There are some minor spoilers ahead, but this story is based on historical events of almost a thousand years ago, so you’ve had plenty of time to learn the story even though the events probably aren’t completely factually accurate.
Kingdom of Heaven is a Swords and Sandals epic set between the second and third Crusades when King Baldwin IV opened the holy city of Jerusalem to all religions. This didn’t sit well with Christians Guy de Lusigan and Reynald De Chatillon, members of the Knights Templar, because of their hatred of the Muslims. They craved an all-out war, fully confident that they would win since they fought for God, but they bided their time because Baldwin suffered from leprosy and didn’t have long to live.
Guy was next in line to be the King since he was married to Baldwin’s sister, Sibylla, who would be named Queen upon Baldwin’s death. The first chance he got Guy declared war on the Muslims. With the armies gone, Jerusalem was left seemingly unprotected. Stepping into that breach was Balian of Ibelin, a French blacksmith, who rallied the citizens together to fight for their lives.
Balian had followed his father, the widely known knight Godfrey, to Jerusalem for two reasons: he ran afoul of the authorities of his village, and he wanted to earn salvation for he and his family. Godfrey, played by Liam Neeson, who is cornering the market of portraying wise, father figures who don’t make it out of the first act, was the catalyst for his son’s/the hero’s journey. He passed on his title as Baron and bequeathed his land to Balian, who couldn’t help becoming embroiled in the political wrangling upon his arrival in Jerusalem.
Kingdom of Heaven is a good action adventure film with spectacular battle sequences. I couldn’t get enough of the catapults’ flaming projectiles and the assault on Jerusalem’s walls. It looked so realistic you might duck for cover. The film also had great cinematography, a trademark of a Ridley Scott film. You can tell it is his film as soon as it starts as snowflakes flitter through the sky during the opening frames. The sets and backgrounds looked marvelous, especially Jerusalem, and are sure to get some notice during the awards season if people can remember this far back.
Unfortunately, the film did have negative aspects. The camera work got too frenetic during some shots of the fight scenes, making it difficult to clearly see what is taking place. It creates the sense that the crew is trying to cover up the fact that they don’t have all the action to show you that they alluded to. The CGI for the large battle scenes looked good, but during small, up-close moments they became distracting. During an ambush in a French forest, so many arrows were flying around amongst the men that the limits of credulity were surpassed. The scene became absolutely unbelievable and lost all its suspense.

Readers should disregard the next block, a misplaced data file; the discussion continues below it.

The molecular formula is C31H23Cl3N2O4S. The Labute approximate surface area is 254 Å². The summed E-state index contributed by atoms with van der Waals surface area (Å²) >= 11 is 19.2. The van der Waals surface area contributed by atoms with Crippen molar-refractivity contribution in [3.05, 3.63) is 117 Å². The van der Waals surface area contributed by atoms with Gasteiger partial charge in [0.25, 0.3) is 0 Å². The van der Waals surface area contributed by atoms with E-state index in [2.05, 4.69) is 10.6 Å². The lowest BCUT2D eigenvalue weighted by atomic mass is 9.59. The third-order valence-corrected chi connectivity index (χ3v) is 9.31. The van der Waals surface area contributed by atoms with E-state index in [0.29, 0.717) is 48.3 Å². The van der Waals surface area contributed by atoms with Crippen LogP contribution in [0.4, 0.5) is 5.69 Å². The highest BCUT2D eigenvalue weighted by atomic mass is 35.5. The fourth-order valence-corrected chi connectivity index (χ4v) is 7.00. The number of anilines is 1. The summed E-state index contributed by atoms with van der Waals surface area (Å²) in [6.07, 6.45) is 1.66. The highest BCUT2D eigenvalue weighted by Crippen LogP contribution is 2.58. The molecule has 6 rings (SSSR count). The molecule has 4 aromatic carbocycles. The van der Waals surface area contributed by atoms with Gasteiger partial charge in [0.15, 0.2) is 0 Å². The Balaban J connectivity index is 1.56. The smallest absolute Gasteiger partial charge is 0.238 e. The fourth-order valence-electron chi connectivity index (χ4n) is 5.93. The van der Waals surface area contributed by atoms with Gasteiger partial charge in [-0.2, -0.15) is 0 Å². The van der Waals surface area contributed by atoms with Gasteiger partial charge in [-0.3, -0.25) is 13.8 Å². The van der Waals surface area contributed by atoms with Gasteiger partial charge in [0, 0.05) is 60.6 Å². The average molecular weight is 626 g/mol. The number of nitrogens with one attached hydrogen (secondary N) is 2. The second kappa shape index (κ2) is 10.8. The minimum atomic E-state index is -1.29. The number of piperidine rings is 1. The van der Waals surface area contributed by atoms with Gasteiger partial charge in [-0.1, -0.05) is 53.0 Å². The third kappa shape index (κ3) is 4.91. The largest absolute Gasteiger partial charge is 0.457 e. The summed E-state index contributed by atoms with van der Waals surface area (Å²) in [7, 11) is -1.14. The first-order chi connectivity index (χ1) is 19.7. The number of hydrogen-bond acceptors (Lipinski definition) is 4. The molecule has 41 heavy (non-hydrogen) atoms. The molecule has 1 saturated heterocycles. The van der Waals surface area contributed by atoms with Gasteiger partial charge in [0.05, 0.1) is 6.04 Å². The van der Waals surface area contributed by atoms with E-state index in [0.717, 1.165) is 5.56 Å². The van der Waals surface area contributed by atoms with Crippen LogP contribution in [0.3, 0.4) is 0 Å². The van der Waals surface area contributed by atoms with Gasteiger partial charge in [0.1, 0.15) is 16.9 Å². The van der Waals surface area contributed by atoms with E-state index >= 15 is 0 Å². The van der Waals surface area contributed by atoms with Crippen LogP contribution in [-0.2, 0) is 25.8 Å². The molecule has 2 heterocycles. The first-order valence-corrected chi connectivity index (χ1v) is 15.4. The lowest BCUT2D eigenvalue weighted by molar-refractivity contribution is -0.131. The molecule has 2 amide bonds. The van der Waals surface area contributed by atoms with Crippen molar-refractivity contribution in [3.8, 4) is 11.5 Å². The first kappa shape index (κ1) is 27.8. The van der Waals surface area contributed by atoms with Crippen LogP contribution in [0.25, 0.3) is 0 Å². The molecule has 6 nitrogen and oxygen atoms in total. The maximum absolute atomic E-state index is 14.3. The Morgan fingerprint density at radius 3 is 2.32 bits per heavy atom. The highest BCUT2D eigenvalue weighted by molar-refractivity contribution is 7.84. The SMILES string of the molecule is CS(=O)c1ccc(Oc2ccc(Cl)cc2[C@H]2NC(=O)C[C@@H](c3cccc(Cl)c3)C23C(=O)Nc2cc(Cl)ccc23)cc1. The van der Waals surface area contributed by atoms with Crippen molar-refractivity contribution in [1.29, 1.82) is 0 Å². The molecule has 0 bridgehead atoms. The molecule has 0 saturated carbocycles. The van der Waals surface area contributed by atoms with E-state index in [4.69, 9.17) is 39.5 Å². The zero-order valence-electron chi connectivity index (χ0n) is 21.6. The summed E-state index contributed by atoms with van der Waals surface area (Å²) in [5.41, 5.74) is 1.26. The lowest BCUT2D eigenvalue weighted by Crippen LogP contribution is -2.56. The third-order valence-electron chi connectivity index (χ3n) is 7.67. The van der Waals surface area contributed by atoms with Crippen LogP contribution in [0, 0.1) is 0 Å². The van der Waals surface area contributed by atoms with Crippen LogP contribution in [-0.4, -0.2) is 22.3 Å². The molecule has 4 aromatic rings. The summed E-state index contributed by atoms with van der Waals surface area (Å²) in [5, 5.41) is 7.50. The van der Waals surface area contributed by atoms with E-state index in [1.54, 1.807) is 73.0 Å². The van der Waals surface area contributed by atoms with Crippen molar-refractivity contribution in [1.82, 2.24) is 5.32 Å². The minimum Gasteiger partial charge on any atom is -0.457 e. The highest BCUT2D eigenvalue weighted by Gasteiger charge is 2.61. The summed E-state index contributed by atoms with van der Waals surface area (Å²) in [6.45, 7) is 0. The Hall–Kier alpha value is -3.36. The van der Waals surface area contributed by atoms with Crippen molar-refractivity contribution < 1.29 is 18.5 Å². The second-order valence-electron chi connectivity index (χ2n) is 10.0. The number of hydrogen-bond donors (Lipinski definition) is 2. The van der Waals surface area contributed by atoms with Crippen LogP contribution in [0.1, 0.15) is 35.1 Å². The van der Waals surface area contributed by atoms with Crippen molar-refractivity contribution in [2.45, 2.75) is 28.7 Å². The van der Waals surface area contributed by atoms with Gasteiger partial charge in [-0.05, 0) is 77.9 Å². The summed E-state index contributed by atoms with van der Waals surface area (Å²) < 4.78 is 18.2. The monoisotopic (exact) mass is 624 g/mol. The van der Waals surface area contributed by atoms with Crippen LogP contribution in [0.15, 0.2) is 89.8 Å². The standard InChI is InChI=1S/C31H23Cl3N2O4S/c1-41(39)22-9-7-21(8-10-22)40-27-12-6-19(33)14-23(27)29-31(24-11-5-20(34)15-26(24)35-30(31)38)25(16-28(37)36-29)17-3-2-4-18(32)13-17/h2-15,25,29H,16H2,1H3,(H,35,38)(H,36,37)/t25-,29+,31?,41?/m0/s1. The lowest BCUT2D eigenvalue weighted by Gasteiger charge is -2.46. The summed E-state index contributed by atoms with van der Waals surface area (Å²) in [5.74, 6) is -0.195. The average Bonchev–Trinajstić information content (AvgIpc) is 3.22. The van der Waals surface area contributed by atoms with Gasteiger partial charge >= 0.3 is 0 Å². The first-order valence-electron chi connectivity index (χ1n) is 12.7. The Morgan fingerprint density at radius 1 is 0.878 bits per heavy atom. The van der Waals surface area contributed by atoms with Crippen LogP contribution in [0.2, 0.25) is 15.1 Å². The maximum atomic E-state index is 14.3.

During the battle over Jerusalem, there is a large skirmish that leaves hundreds dead. The buzzards circled the corpses and gathered for the feast, yet they never landed. Instead, they just hovered around, calling attention to themselves in the background. One close-up of a couple of birds tugging at a corpse would have made the illusion work.
The film’s main problem is our hero, Balian. He becomes all knowing and all-powerful without any explanation. He’s a blacksmith who doesn’t appear to have much fight training, yet he becomes an amazing war tactician. He previously lived in a forest, yet he knew the ways of the desert better than the men that had been serving there for months, if not years. He is amazingly smart and perceptive about God and religion for a simple craftsman.
The viewer is left feeling that a large collection of deleted scenes is going to appear on the DVD that highlight back-story and characterization, which were cut to streamline the action. While I thought the character was poorly written, Orlando Bloom handled the role well, creating one of his better performances. I have not been impressed with any of his previous work, but to be fair, I’m not a teenage girl.
Kingdom of Heaven is a big movie and its action is worth seeing on the big screen. It has more positives than minuses and had the potential to be very good. I recommend it to those who enjoy these types of epics. In comparison to similar films of the genre, I would rate it better than Troy and Scott’s own Gladiator, but not as good as Braveheart.
The film as a whole is elevated by its underlying theme about religion and war that will be forever timely. The closing credits point out the volatility that still exists in Jerusalem almost a thousand years later. It is lesson that mankind seems incapable of learning as long as people fail to realize that the Kingdom of Heaven isn’t a location without but a state of being within. To paraphrase Paul Simon, “Where have you gone, Joseph Campbell/A world turns its lonely eyes to you (Woo, woo, woo)”